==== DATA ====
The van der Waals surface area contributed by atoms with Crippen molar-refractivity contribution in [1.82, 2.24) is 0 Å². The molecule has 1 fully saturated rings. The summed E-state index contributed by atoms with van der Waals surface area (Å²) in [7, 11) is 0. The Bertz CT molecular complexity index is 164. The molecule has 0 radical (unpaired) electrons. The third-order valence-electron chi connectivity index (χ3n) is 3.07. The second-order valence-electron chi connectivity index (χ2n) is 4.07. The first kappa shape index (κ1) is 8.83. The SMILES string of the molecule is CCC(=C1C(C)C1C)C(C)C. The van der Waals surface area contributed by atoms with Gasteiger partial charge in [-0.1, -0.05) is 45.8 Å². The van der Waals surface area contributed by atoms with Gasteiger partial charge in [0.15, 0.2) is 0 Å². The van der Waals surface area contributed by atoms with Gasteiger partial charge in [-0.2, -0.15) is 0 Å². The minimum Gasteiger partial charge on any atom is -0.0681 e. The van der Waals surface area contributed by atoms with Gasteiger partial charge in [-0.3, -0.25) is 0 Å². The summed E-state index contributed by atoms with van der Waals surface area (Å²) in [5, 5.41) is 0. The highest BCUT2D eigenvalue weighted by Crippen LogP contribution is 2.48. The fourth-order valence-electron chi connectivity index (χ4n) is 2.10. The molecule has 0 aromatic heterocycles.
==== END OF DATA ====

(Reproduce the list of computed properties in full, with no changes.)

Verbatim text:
The van der Waals surface area contributed by atoms with Crippen molar-refractivity contribution in [1.82, 2.24) is 0 Å². The molecule has 1 fully saturated rings. The summed E-state index contributed by atoms with van der Waals surface area (Å²) in [7, 11) is 0. The Bertz CT molecular complexity index is 164. The molecule has 0 radical (unpaired) electrons. The third-order valence-electron chi connectivity index (χ3n) is 3.07. The second-order valence-electron chi connectivity index (χ2n) is 4.07. The first kappa shape index (κ1) is 8.83. The SMILES string of the molecule is CCC(=C1C(C)C1C)C(C)C. The van der Waals surface area contributed by atoms with Gasteiger partial charge in [-0.1, -0.05) is 45.8 Å². The van der Waals surface area contributed by atoms with Gasteiger partial charge in [0.15, 0.2) is 0 Å². The van der Waals surface area contributed by atoms with Gasteiger partial charge in [-0.2, -0.15) is 0 Å². The minimum Gasteiger partial charge on any atom is -0.0681 e. The van der Waals surface area contributed by atoms with Gasteiger partial charge in [-0.3, -0.25) is 0 Å². The summed E-state index contributed by atoms with van der Waals surface area (Å²) in [5, 5.41) is 0. The highest BCUT2D eigenvalue weighted by Crippen LogP contribution is 2.48. The fourth-order valence-electron chi connectivity index (χ4n) is 2.10. The molecule has 0 aromatic heterocycles.